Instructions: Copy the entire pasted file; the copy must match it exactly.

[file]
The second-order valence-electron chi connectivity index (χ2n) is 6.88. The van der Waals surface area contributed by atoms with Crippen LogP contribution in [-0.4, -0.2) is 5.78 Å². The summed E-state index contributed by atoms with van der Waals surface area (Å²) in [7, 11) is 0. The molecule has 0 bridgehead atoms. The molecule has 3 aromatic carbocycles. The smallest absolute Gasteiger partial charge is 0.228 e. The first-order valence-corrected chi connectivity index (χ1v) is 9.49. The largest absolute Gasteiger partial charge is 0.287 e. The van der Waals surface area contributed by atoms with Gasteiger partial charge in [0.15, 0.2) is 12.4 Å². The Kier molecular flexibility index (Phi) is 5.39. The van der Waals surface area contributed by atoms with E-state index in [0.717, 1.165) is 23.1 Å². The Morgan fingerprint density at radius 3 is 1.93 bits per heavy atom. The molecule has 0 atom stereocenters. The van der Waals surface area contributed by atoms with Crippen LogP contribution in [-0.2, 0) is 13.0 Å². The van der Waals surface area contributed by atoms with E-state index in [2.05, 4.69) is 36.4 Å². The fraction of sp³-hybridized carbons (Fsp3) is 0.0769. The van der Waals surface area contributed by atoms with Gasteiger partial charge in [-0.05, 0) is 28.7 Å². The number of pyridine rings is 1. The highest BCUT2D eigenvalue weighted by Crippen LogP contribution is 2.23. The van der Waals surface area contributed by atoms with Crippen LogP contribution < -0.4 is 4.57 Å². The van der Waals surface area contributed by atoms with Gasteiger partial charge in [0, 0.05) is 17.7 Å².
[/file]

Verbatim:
The second-order valence-electron chi connectivity index (χ2n) is 6.88. The van der Waals surface area contributed by atoms with Crippen LogP contribution in [-0.4, -0.2) is 5.78 Å². The summed E-state index contributed by atoms with van der Waals surface area (Å²) in [7, 11) is 0. The molecule has 0 bridgehead atoms. The molecule has 3 aromatic carbocycles. The smallest absolute Gasteiger partial charge is 0.228 e. The first-order valence-corrected chi connectivity index (χ1v) is 9.49. The largest absolute Gasteiger partial charge is 0.287 e. The van der Waals surface area contributed by atoms with Gasteiger partial charge in [0.15, 0.2) is 12.4 Å². The Kier molecular flexibility index (Phi) is 5.39. The van der Waals surface area contributed by atoms with E-state index in [0.717, 1.165) is 23.1 Å². The Morgan fingerprint density at radius 3 is 1.93 bits per heavy atom. The molecule has 0 atom stereocenters. The van der Waals surface area contributed by atoms with Crippen LogP contribution in [-0.2, 0) is 13.0 Å². The van der Waals surface area contributed by atoms with E-state index in [2.05, 4.69) is 36.4 Å². The fraction of sp³-hybridized carbons (Fsp3) is 0.0769. The van der Waals surface area contributed by atoms with Gasteiger partial charge in [-0.05, 0) is 28.7 Å². The number of pyridine rings is 1. The highest BCUT2D eigenvalue weighted by Crippen LogP contribution is 2.23. The van der Waals surface area contributed by atoms with Crippen LogP contribution < -0.4 is 4.57 Å². The van der Waals surface area contributed by atoms with Gasteiger partial charge in [0, 0.05) is 17.7 Å².